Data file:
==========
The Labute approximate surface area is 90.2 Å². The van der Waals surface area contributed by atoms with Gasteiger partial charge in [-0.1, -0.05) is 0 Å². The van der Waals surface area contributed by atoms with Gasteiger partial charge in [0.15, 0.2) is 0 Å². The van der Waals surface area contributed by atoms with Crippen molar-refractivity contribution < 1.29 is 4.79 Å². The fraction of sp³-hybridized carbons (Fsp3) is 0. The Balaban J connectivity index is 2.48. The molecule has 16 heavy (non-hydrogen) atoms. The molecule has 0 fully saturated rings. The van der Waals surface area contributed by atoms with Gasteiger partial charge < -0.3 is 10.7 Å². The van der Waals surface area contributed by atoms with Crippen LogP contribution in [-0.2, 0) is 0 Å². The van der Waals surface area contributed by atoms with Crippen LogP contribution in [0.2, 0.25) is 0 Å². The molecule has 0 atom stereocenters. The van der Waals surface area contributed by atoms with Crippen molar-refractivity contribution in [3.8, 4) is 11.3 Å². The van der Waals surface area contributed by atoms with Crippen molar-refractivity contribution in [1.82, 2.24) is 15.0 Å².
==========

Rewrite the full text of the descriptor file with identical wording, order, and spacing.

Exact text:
The Labute approximate surface area is 90.2 Å². The van der Waals surface area contributed by atoms with Gasteiger partial charge in [-0.1, -0.05) is 0 Å². The van der Waals surface area contributed by atoms with Gasteiger partial charge in [0.15, 0.2) is 0 Å². The van der Waals surface area contributed by atoms with Crippen molar-refractivity contribution < 1.29 is 4.79 Å². The fraction of sp³-hybridized carbons (Fsp3) is 0. The Balaban J connectivity index is 2.48. The molecule has 16 heavy (non-hydrogen) atoms. The molecule has 0 fully saturated rings. The van der Waals surface area contributed by atoms with Gasteiger partial charge < -0.3 is 10.7 Å². The van der Waals surface area contributed by atoms with Crippen LogP contribution in [-0.2, 0) is 0 Å². The van der Waals surface area contributed by atoms with Crippen LogP contribution in [0.2, 0.25) is 0 Å². The molecule has 0 atom stereocenters. The van der Waals surface area contributed by atoms with Crippen molar-refractivity contribution in [3.8, 4) is 11.3 Å². The van der Waals surface area contributed by atoms with Crippen molar-refractivity contribution in [1.82, 2.24) is 15.0 Å².